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We Need To Calm The F&%$ About Teen Parenting

By on March 23, 2021 0

I love my children to the end of my heart, but I think I actually love them more once they became teenagers and i learned to CTFD as a parent.

“What is CTFD?” you might be asking. Why, it’s a parenting method. And that means: Calm The F&*% Down.

Teenagers present their own set of unique challenges for parents. They can be sullen, stubborn, rude, cheeky – even when they don’t stay awake until 3 a.m. and sleep all day.

“In our family, it comes down to this: ‘Which hill am I ready to die on?'”

They have freedoms younger kids don’t, giving them the ability and power to get into more trouble. A toddler might be a handful, sure, but even a grocery store meltdown at its worst can’t compete with a screaming match in the lingerie section of a department store, with a near-adult person who has a strong vocabulary. . The babies are needy, but they don’t take your car and then proclaim that the 17 scratches on the drive-thru side “must be there already.”

So yes, teenagers can be jerks. But show me a kid (or an adult!) who isn’t a jerk sometimes and I’ll show you… nobody.


This mom had her eyes opened to the complexity of the genre thanks to her teenage daughters. Discover his experience here.


But I’ve discovered that there’s something about parenting teenagers that, once you get down to it, is really fascinating. I watched this child grow physically and developmentally for 13 or 14 years, but now comes the main thing – the growth and learning that really shows you who this person is going to be, and it’s amazing to watch . Suddenly these kids understand humor and have their own ideas (whether they like them or not). And when I calm down seriously about what they can talk to me about, I have the chance to have really interesting conversations with them.

In our family, it comes down to this: “On what hill am I ready to die?

“Does anything happen to parents when they’re raising teenagers that they suddenly completely forget what their own teenage existence was like?”

I’ve never been a curfew micro-manager, and my kids don’t really have any restrictions on media consumption. I don’t monitor their food intake and I’m not a big nag when it comes to waking hours outside of school. It’s a matter of balance. If I panic and make a fuss about a teenager who sleeps until 1 p.m. on a Saturday, or spend all our time talking about this friend I don’t like, or every mealtime becomes an inquisition on vegetable consumption, I’m upping the ante AGAINST myself. We just need to let some shit go. I try to light my feelings on fire, toss them in the air and let them be consumed by the atmosphere.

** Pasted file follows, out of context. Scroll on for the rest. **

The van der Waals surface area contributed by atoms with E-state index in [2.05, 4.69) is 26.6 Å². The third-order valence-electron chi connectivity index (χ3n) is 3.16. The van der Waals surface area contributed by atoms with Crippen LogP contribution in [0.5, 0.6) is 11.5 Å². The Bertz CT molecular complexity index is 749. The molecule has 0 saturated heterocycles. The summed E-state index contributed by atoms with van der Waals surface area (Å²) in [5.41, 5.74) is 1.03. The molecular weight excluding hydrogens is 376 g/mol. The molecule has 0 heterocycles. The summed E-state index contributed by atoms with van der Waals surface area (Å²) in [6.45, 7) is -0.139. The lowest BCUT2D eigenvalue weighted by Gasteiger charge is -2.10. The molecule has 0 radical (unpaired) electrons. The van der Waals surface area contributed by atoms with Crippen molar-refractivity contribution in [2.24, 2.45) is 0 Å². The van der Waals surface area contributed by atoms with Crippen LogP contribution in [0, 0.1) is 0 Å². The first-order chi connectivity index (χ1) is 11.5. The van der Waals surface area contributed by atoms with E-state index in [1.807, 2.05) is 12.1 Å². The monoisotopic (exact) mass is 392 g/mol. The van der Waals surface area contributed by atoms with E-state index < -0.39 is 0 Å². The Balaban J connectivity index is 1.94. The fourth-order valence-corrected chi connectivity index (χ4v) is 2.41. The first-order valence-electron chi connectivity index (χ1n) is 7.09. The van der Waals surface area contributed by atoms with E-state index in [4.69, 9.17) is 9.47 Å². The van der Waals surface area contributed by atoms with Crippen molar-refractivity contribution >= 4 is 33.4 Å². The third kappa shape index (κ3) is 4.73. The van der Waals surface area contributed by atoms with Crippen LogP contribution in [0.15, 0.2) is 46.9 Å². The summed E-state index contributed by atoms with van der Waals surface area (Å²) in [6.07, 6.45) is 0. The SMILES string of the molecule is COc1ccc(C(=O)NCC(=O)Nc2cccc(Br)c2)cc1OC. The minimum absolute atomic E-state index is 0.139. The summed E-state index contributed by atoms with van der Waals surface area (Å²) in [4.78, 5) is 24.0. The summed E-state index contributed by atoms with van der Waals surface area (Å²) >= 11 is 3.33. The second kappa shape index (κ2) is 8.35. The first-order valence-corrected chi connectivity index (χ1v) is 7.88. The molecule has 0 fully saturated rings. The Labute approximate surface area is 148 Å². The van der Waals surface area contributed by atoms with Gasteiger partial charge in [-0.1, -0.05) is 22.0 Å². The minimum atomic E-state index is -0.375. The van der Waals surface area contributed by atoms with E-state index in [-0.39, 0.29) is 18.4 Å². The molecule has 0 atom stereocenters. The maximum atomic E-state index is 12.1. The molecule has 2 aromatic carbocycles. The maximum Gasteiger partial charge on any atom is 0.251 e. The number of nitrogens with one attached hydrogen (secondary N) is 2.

If I start at a level seven anger response to something that requires a two (like missing curfew), I leave you very little room to move on to next time. And next time the situation might require a level seven, but I’ve exhausted it. Kids remember our reactions and if I lost it to a vape in a backpack there’s no way they’d tell me anything they even suspect to incite at a similar level of response.


Do you love your teenage years, but miss the little years? Find out why this mom thinks kids ages 5-10 are the best here.


Sometimes I read articles about teenagers on social media and think that if an alien race saw these notes before they met a real teenager, they would wonder why we didn’t just force them to live in caves. Does anything happen to parents when they’re raising teenagers that they suddenly completely forget what their own teenage existence was like? I once read a post on Facebook from a parent upset about something their teenager did – upset enough to tell the world via FB, beware (which is problematic in itself; kids deserve privacy ). It made me laugh because I know this parent personally, and we did things together as teenagers that were 10 times worse every week.

That doesn’t mean I let it all slide, or that I can’t feel angry, sad, or defeated. The key is figuring out what’s important to us as a family in terms of values, and then really – really – sitting down for a second to gauge our responses before reacting.

Being a parent is not ping-pong, but chess. I try to be measured, drop a few pawns, and keep my eyes on the prize: healthy, happy teenagers who will eventually come to visit me in a (hopefully well-appointed) nursing home of their choice. .

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